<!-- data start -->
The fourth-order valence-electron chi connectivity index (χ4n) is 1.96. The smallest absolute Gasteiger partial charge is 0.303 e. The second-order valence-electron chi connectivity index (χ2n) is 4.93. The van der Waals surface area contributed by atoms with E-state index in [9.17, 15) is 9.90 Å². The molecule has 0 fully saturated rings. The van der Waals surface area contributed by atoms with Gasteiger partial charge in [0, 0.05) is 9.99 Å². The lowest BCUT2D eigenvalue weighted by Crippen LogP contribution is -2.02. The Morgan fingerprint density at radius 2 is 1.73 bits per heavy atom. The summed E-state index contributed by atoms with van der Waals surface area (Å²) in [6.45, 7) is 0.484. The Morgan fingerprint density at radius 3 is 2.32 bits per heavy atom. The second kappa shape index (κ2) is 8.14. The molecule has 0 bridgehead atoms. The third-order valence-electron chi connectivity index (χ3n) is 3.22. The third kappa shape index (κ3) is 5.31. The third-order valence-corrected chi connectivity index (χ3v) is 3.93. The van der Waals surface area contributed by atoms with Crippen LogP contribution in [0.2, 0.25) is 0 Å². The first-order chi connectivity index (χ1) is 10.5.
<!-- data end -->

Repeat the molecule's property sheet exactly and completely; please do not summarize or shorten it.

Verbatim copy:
The fourth-order valence-electron chi connectivity index (χ4n) is 1.96. The smallest absolute Gasteiger partial charge is 0.303 e. The second-order valence-electron chi connectivity index (χ2n) is 4.93. The van der Waals surface area contributed by atoms with E-state index in [9.17, 15) is 9.90 Å². The molecule has 0 fully saturated rings. The van der Waals surface area contributed by atoms with Gasteiger partial charge in [0, 0.05) is 9.99 Å². The lowest BCUT2D eigenvalue weighted by Crippen LogP contribution is -2.02. The Morgan fingerprint density at radius 2 is 1.73 bits per heavy atom. The summed E-state index contributed by atoms with van der Waals surface area (Å²) in [6.45, 7) is 0.484. The Morgan fingerprint density at radius 3 is 2.32 bits per heavy atom. The second kappa shape index (κ2) is 8.14. The molecule has 0 bridgehead atoms. The third-order valence-electron chi connectivity index (χ3n) is 3.22. The third kappa shape index (κ3) is 5.31. The third-order valence-corrected chi connectivity index (χ3v) is 3.93. The van der Waals surface area contributed by atoms with Crippen LogP contribution in [0.2, 0.25) is 0 Å². The first-order chi connectivity index (χ1) is 10.5.